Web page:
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‘The world turned upside down’: How the global economy was hit by the crisis

David Young

For the global economy, it was the best of times, and then it was the worst of times.  Buoyed by very strong growth in emerging markets, the global economy boomed in the mid-2000s.  On average, annualised world GDP growth exceeded 5% for the four years leading up to 2007 – a pace of growth that hadn’t been sustained since the early 1970s.  But it wasn’t to last.  In this post, I illustrate how the failure of Lehman Brothers in September 2008 coincided with the deepest, most synchronised global downturn since World War II.  And I describe how after having seen the fallout of the Lehman collapse, macroeconomic forecasters were nevertheless surprised by the magnitude of the ensuing global recession.

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‘Running for the exit’: How cross-border bank lending fell

Neeltje van Horen

Cross-border bank lending fell dramatically in the aftermath of Lehman Brothers’ failure as funding constraints forced banks to reduce their foreign exposures. While this decline was partly driven by lower demand for international bank credit, it was substantially aggravated by a retrenchment of international banks from cross-border lending. But banks did not cut their cross-border lending in a uniform manner. Instead, they reallocated their foreign portfolios towards countries that were geographically close, in which they had more experience, in which they had close connections with domestic banks or in which they operated a subsidiary. The crisis thus showed that deeper financial integration is associated with more stable cross-border credit when large global banks are hit by a funding shock.

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‘Neither a borrower nor a lender be’: How the sterling money markets dried up

Mathew Sim

 

Sterling money markets are a critical part of the plumbing of the UK financial system. They act as the main conduit for short-term borrowing and lending between banks, and a whole range of other institutions, financial and non-financial. And the ebb and flow of activity in sterling money markets is also crucial to the Bank of England as the first stage in the transmission mechanism of monetary policy, linking changes in the Bank’s policy rate – Bank Rate – to activity and prices in the wider economy. So when things go wrong in this market, as they did during the financial crisis, the effects reach into every part of the UK economy and, given the significant role of international banks in London, beyond. So what happened in the autumn of 2008, and why?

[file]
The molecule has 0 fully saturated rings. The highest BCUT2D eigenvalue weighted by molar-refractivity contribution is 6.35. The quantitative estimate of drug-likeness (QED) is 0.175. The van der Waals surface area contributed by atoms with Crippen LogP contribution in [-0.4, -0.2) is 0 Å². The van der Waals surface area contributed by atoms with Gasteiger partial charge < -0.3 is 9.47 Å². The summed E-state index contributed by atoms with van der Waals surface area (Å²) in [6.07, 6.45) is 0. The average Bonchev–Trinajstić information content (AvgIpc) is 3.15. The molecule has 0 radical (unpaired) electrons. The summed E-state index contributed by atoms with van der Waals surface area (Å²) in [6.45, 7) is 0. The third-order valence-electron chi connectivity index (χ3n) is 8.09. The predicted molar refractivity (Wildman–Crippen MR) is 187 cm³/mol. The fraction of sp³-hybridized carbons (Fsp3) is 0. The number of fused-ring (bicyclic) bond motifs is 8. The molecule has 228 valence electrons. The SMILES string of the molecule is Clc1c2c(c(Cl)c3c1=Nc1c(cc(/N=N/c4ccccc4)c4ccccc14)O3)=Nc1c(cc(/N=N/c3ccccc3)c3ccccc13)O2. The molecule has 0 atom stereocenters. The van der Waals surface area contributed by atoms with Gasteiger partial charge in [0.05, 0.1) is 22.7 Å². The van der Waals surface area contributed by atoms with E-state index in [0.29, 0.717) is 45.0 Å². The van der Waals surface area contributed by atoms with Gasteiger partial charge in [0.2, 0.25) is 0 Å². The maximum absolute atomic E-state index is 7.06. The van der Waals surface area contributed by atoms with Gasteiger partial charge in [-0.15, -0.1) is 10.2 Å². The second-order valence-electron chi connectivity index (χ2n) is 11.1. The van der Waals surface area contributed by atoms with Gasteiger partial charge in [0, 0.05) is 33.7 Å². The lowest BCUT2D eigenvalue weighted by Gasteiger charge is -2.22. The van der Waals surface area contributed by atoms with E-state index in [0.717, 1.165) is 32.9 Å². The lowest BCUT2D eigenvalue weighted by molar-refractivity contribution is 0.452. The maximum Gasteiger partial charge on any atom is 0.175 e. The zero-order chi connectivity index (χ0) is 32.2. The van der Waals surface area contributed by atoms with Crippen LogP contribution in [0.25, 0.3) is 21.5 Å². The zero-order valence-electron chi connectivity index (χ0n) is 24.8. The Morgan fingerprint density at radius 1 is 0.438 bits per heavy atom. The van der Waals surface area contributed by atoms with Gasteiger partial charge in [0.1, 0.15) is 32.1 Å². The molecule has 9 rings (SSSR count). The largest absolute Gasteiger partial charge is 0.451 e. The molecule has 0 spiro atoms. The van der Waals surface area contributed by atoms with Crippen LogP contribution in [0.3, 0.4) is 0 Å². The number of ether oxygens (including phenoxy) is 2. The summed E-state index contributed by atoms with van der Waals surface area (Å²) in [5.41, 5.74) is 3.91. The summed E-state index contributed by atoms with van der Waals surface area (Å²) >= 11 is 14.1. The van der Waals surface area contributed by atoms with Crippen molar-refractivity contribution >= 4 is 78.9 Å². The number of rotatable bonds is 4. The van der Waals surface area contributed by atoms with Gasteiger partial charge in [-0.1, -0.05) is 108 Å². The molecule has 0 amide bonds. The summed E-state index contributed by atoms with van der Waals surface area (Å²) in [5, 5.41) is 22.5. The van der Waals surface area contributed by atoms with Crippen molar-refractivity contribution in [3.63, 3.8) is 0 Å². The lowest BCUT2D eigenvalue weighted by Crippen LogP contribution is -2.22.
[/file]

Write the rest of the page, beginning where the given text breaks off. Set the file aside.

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‘As safe as houses’: How a small corner of the US mortgage market nearly brought down the global financial system

Johnny Elliot and Benjamin King

In August 2007 problems were emerging in the US sub-prime mortgage market. Rising numbers of borrowers were getting behind on their repayments, and some investors exposed to the mortgages were warning that they were difficult to value. But projected write-downs were small: less than half a percent of GDP. Just over a year later, Lehman Brothers had failed, the global financial system was on the brink of collapse and the world was plunged into recession. So how did a seemingly small corner of the US mortgage market unleash a global crisis?  And what lessons did the turmoil of autumn 2008 reveal about the financial system?